To Ali's complete shock, she passes her audition. Next thing she knows, she's dealing with wardrobe fittings, cameras, reporters, vocal coaches, and websites designed by lovestruck fanboys. She's also dealing with jealousy, malice, and sabotage among the contestants, all of which has her wondering: Is it really time to shoot for the stars and try to win the whole competition, or is it time to say "Cut!" and become a normal teenager again?

Hello, Caridad, thanks so much for taking the time to chat. Could you please tell us a little about your writing background and how you came to sell your novel, ADIÓS TO MY OLD LIFE to MTV Books?

Caridad: Basically, I've been a storyteller my whole life and one of those lucky people for whom writing came pretty effortlessly. (I was hated when it came time to produce five paragraph essays in elementary school.) I've kept journals and entertained myself by creating stories in my head as far back as I can remember. However, I didn't give much thought to writing as a profession since it was music that was my true callin--or so I thought. But writing's never been too far behind in importance and these days, the two are so inextricably linked for me, I can't imagine doing one without the other.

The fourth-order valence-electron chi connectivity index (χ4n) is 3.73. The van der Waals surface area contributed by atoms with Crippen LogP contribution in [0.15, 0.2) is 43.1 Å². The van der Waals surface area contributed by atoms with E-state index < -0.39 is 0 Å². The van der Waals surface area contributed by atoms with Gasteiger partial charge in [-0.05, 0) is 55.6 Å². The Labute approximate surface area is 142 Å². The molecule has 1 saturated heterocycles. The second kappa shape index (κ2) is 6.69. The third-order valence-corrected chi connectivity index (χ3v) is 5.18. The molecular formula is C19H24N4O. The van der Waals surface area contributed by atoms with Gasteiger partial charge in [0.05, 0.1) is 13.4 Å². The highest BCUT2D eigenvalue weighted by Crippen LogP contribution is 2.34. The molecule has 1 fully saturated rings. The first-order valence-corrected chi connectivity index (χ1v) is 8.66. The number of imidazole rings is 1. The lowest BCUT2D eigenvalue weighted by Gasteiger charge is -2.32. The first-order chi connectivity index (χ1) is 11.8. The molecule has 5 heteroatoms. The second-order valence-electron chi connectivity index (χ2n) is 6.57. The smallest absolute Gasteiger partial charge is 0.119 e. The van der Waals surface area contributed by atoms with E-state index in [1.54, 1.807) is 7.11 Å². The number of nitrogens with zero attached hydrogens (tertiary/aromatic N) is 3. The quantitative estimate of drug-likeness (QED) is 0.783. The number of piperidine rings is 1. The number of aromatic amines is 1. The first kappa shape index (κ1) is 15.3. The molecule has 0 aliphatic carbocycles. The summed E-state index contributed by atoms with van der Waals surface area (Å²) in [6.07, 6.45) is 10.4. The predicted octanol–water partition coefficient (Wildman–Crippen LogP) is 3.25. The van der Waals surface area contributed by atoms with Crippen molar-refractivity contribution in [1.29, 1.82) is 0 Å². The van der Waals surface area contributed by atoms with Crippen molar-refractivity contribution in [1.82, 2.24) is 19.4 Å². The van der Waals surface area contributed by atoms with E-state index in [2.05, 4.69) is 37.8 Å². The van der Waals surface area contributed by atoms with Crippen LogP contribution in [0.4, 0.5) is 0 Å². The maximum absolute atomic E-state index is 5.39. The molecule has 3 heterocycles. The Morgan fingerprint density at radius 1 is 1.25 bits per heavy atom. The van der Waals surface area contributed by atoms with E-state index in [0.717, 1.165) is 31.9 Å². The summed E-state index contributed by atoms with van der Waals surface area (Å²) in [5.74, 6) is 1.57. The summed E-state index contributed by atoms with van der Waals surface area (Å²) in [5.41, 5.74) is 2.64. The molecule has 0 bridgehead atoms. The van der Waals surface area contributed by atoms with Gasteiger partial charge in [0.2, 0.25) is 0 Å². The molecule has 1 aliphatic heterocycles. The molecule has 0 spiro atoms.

As far as how I made my first sale--well, the thing there is that I never had really given much thought to writing in the Young Adult genre. My first love with writing had always been women's fiction with a good dose of romance and underscored by my Cuban-American background. However, in summer 2005, my agent had just begun submitting one of my women's fiction manuscripts and while I was working on another, I think I was still a little too twitchy for her taste, so she said to me, "Listen, I have an editor who's looking for a Latina-flavored YA. Do you have any ideas?" To which I responded, "I might." So I sat down, pounded out the first couple of chapters and a basic storyline and sent it to her. She asked me for a synopsis and she submitted them to the editor. A few weeks later, we had the offer--and I got the Call on the casino floor in Reno at RWA National! How's that for an unforgettable moment? Thank goodness my agent is so alert and keeps an eye on who wants what. :-)